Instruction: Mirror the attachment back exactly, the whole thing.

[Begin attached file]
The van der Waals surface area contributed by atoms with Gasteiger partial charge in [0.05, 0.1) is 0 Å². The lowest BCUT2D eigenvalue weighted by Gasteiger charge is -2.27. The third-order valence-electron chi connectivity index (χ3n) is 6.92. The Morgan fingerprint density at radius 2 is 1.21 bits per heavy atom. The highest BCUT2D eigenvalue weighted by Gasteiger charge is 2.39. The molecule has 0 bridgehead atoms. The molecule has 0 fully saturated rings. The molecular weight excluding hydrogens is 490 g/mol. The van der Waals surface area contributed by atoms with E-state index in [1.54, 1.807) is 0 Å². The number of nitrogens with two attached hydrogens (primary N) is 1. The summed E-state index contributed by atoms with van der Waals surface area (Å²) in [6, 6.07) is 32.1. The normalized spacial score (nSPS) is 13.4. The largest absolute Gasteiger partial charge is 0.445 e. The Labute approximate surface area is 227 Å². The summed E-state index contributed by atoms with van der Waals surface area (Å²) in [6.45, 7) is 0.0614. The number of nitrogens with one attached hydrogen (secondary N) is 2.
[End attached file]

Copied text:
The van der Waals surface area contributed by atoms with Gasteiger partial charge in [0.05, 0.1) is 0 Å². The lowest BCUT2D eigenvalue weighted by Gasteiger charge is -2.27. The third-order valence-electron chi connectivity index (χ3n) is 6.92. The Morgan fingerprint density at radius 2 is 1.21 bits per heavy atom. The highest BCUT2D eigenvalue weighted by Gasteiger charge is 2.39. The molecule has 0 bridgehead atoms. The molecule has 0 fully saturated rings. The molecular weight excluding hydrogens is 490 g/mol. The van der Waals surface area contributed by atoms with E-state index in [1.54, 1.807) is 0 Å². The number of nitrogens with two attached hydrogens (primary N) is 1. The summed E-state index contributed by atoms with van der Waals surface area (Å²) in [6, 6.07) is 32.1. The normalized spacial score (nSPS) is 13.4. The largest absolute Gasteiger partial charge is 0.445 e. The Labute approximate surface area is 227 Å². The summed E-state index contributed by atoms with van der Waals surface area (Å²) in [6.45, 7) is 0.0614. The number of nitrogens with one attached hydrogen (secondary N) is 2.